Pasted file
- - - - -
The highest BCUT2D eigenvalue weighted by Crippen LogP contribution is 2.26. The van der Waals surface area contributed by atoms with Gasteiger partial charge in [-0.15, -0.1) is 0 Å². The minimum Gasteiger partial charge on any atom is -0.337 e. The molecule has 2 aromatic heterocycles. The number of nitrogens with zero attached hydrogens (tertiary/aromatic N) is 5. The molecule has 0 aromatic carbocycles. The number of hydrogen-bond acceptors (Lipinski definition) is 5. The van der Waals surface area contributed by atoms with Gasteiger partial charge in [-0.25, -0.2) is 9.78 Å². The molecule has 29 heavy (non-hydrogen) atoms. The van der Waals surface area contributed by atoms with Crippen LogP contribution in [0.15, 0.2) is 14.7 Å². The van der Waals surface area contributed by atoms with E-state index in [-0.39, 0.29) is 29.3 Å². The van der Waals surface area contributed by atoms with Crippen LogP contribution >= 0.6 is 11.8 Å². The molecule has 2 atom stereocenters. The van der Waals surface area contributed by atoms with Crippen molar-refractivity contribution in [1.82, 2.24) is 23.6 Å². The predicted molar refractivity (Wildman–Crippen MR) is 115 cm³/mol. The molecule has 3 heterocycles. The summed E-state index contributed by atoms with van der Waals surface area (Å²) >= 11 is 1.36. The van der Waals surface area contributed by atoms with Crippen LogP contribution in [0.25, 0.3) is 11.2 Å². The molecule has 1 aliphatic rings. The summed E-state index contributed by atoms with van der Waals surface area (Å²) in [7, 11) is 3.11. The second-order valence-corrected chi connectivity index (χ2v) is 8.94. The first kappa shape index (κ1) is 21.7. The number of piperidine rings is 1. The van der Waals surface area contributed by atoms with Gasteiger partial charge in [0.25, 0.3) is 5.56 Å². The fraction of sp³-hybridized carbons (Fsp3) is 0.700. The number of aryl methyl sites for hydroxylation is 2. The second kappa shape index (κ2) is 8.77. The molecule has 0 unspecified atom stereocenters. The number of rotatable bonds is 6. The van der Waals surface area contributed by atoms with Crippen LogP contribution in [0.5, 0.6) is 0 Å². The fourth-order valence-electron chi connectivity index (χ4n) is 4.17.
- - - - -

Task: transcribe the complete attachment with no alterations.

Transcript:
The highest BCUT2D eigenvalue weighted by Crippen LogP contribution is 2.26. The van der Waals surface area contributed by atoms with Gasteiger partial charge in [-0.15, -0.1) is 0 Å². The minimum Gasteiger partial charge on any atom is -0.337 e. The molecule has 2 aromatic heterocycles. The number of nitrogens with zero attached hydrogens (tertiary/aromatic N) is 5. The molecule has 0 aromatic carbocycles. The number of hydrogen-bond acceptors (Lipinski definition) is 5. The van der Waals surface area contributed by atoms with Gasteiger partial charge in [-0.25, -0.2) is 9.78 Å². The molecule has 29 heavy (non-hydrogen) atoms. The van der Waals surface area contributed by atoms with Crippen LogP contribution in [0.15, 0.2) is 14.7 Å². The van der Waals surface area contributed by atoms with E-state index in [-0.39, 0.29) is 29.3 Å². The van der Waals surface area contributed by atoms with Crippen LogP contribution >= 0.6 is 11.8 Å². The molecule has 2 atom stereocenters. The van der Waals surface area contributed by atoms with Crippen molar-refractivity contribution in [1.82, 2.24) is 23.6 Å². The predicted molar refractivity (Wildman–Crippen MR) is 115 cm³/mol. The molecule has 3 heterocycles. The summed E-state index contributed by atoms with van der Waals surface area (Å²) >= 11 is 1.36. The van der Waals surface area contributed by atoms with Crippen LogP contribution in [0.25, 0.3) is 11.2 Å². The molecule has 1 aliphatic rings. The summed E-state index contributed by atoms with van der Waals surface area (Å²) in [7, 11) is 3.11. The second-order valence-corrected chi connectivity index (χ2v) is 8.94. The first kappa shape index (κ1) is 21.7. The number of piperidine rings is 1. The van der Waals surface area contributed by atoms with Gasteiger partial charge in [0.25, 0.3) is 5.56 Å². The fraction of sp³-hybridized carbons (Fsp3) is 0.700. The number of aryl methyl sites for hydroxylation is 2. The second kappa shape index (κ2) is 8.77. The molecule has 0 unspecified atom stereocenters. The number of rotatable bonds is 6. The van der Waals surface area contributed by atoms with Crippen LogP contribution in [0.5, 0.6) is 0 Å². The fourth-order valence-electron chi connectivity index (χ4n) is 4.17.